Tag Archives: Submission

How I Met Your Mother – “Legendaddy”


March 21st, 2011

There is something hypocritical about the status of Barney Stinson as a character within How I Met Your Mother. On the one hand, he is the character who will change the least: because of his popularity, and because of the broad comedy the character is known for, Barney Stinson will never dramatically alter his behavior. And yet, at the same time, the character is uniquely positioned to engage with more emotional and transformative elements due to Neil Patrick Harris’ dramatic acting ability and the value of having a narcissistic character show signs of selflessness and vulnerability.

Ted Mosby is always on the verge of a dramatic life event, but is never allowed to reach that moment because it would fundamentally change the course of the series. However, because there are assurances that Barney’s essence will not be changed, he’s allowed to do what Ted is not: he’s allowed to meet his father, allowed to confront a potentially life-changing moment on a show which in its sixth season is largely resistant to fundamental change.

The result is a tremendous showcase for Neil Patrick Harris and John Lithgow, achieving an emotional complexity that has been absent from Ted’s story for what seems like a very long time without sacrificing the essence of the character. While there are some who remain frustrated with the lack of momentum on the eponymous story, the show’s sixth season has been quite effective in crafting stories about the other side of the parental coin that have really landed.

Even if they aren’t quite as transformative as Ted’s love life.

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Assessing the Contenders: Entourage – “The Day F*ckers”

[As the Top 10 Comedy and Drama series contenders have been released, and since Gold Derby has been kind enough to grab us the episode titles, I’m going through each submission judging its quality and its potential on the panel. As I prepare to write about the second Comedy series in contention, you can check out some great Spy reports gathered by Tom O’Neill and Boomer over at Gold Derby (One, Two & Three).]

Entourage (HBO)

Episode: “The Day F*ckers”

Synopsis: With both lovelorn Eric (Struggling to get over his ex-girlfriend Sloan) and Turtle (Who’s never been very good with dating) in slumps, Vince and Drama turn their rush to get laid in a casual fashion into a contest; meanwhile, Ari (Jeremy Piven) struggles to get his son into a private school despite his poor reputation.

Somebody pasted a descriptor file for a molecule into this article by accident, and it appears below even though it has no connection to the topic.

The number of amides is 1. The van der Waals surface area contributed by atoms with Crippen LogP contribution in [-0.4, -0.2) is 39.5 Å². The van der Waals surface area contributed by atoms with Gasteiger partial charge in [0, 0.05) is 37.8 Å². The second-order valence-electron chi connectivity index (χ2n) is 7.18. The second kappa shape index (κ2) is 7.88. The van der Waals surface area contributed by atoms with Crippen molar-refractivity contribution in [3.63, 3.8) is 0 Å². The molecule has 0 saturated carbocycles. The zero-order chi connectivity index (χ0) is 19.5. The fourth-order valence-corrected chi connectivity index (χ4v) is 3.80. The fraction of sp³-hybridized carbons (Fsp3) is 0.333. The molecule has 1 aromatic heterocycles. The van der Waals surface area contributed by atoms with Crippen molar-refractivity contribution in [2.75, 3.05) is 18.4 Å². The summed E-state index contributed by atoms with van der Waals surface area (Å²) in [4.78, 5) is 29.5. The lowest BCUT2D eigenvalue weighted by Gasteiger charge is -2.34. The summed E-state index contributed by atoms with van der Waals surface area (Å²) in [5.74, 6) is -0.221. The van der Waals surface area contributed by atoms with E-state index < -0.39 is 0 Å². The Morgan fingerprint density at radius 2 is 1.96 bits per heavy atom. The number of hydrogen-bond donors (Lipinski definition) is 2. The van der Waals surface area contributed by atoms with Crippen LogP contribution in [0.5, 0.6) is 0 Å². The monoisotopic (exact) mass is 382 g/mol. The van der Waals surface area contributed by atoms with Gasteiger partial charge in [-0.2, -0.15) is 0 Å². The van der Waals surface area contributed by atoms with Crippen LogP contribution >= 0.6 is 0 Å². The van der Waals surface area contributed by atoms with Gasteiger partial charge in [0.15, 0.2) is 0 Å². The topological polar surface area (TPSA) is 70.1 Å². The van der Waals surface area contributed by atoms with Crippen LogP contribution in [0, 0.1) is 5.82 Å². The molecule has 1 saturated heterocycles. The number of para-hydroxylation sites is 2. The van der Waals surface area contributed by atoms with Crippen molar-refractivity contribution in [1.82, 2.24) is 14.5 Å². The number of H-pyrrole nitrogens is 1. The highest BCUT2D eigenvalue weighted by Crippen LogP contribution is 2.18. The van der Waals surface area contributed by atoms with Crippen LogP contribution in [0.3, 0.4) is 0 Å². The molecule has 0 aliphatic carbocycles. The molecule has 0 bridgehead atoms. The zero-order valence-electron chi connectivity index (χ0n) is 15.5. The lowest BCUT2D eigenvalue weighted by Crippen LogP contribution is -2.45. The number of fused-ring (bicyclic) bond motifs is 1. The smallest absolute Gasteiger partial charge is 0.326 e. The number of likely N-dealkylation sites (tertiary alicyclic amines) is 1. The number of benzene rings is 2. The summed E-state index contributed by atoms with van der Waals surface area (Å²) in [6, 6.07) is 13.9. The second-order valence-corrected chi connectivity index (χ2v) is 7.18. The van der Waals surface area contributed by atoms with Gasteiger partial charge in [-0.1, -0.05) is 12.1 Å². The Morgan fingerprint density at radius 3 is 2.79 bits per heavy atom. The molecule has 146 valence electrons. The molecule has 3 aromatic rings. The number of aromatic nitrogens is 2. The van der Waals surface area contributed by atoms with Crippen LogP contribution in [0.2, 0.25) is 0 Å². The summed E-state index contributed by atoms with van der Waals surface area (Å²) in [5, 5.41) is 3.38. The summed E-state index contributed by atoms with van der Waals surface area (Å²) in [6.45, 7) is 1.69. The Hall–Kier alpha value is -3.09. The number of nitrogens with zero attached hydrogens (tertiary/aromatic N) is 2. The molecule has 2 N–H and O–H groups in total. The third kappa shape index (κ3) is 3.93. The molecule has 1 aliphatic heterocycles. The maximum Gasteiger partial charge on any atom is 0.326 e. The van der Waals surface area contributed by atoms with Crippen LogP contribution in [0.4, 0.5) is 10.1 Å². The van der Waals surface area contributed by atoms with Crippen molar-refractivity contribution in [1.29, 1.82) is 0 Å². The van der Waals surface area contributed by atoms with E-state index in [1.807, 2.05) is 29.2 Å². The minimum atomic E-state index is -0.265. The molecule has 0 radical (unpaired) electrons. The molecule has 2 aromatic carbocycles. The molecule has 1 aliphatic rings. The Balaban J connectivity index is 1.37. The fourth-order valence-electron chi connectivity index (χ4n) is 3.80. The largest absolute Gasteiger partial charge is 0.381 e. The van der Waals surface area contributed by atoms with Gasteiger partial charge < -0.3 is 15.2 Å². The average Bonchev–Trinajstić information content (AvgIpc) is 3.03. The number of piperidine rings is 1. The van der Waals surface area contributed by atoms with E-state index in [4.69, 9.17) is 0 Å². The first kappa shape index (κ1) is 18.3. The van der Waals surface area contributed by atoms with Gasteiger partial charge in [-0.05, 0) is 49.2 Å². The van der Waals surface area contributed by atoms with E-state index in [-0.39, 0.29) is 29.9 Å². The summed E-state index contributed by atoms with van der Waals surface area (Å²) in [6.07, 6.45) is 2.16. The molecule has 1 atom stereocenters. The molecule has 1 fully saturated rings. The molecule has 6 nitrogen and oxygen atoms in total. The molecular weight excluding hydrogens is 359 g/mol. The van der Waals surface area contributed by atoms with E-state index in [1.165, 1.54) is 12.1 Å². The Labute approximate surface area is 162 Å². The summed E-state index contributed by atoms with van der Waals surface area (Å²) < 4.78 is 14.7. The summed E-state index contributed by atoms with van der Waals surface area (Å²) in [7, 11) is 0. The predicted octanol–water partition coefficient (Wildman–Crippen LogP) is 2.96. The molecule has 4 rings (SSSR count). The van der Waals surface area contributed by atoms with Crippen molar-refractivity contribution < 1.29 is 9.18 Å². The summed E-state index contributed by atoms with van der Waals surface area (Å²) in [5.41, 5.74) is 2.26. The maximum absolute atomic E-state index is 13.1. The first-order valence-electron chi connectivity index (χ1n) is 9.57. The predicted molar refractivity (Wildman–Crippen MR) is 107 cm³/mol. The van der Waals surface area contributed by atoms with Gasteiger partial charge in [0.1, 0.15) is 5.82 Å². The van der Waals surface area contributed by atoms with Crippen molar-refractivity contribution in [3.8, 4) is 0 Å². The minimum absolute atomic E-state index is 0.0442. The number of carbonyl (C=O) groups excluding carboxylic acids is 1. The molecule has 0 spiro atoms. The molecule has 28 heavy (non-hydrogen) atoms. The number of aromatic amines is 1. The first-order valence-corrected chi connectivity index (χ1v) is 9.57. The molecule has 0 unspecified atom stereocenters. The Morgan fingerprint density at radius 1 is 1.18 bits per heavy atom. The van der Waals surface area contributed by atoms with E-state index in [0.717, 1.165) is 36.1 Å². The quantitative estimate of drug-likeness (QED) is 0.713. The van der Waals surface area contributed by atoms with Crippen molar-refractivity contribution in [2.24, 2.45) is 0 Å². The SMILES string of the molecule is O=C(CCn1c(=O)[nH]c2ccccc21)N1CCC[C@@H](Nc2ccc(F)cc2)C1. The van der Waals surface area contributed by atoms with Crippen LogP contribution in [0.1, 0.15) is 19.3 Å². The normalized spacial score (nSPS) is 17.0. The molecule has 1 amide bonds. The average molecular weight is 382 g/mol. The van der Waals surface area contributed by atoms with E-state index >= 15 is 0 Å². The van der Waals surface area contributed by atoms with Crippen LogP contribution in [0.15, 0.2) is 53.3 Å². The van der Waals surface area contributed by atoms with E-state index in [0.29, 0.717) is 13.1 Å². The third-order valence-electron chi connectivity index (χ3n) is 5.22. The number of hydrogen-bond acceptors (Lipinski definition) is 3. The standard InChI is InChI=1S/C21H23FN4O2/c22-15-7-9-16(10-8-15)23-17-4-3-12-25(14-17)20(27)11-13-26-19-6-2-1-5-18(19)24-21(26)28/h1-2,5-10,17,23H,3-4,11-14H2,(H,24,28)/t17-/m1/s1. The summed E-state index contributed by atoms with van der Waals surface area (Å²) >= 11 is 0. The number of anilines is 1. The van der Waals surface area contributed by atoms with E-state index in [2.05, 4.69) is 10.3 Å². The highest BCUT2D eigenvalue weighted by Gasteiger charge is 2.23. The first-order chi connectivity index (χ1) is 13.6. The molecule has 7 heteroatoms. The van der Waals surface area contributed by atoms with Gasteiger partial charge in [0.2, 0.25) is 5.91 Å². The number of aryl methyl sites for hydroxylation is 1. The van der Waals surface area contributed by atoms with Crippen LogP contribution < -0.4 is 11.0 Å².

My Thoughts: I’ll let my thoughts back when the episode aired to do a bit of the talking for me, although I’ll break into further analysis after the break.

That’s not to say this was a terrible episode of Entourage; as far as these really light and inconsequential episodes go, this one wasn’t particularly awful. But it just had no purpose: Ari’s storyline has been drawn out and neither funny nor dramatic, Eric’s love life has never been entertaining (Although Sloan remains attractive), and Turtle and Drama’s antics were just as ludicrous as ever. The episode just kind of sat there, not doing anything except advance Eric’s love life that tiny little baby step forward.

And when reading over this, and watching the episode, I have to agree: in context of this race, the episode gets even worse.

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Assessing the Contenders: Boston Legal – “The Court Supreme”

[As the Top 10 Comedy and Drama series contenders have been released, and since Gold Derby has been kind enough to grab us the episode titles, I’m going through each submission judging its quality and its potential on the panel. Here’s the first Drama Series in contention, a nominee last year that looks to return.]

Boston Legal (ABC)

Episode: “The Court Supreme”

Synopsis: Having gained a reputation as a staunch opponent of the death penalthy, Alan Shore (James Spader) is approached by a young attourney whose client, a mentally disabled man from Louisiana convicted of raping a child, is appealing the death penalty at the highest level: the Supreme Court of the United States.

My Thoughts: There’s quite a few who are labeling this episode as Emmy bait, and they would not be wrong. For a show that is never afraid to quite literally throw its politics in the audience’s face, this goes even further than we’re used to. James Spader is likely to pick up his fourth Emmy for his performance here, and the show is more than likely guaranteed a nomination.

That doesn’t, however, mean I liked it.

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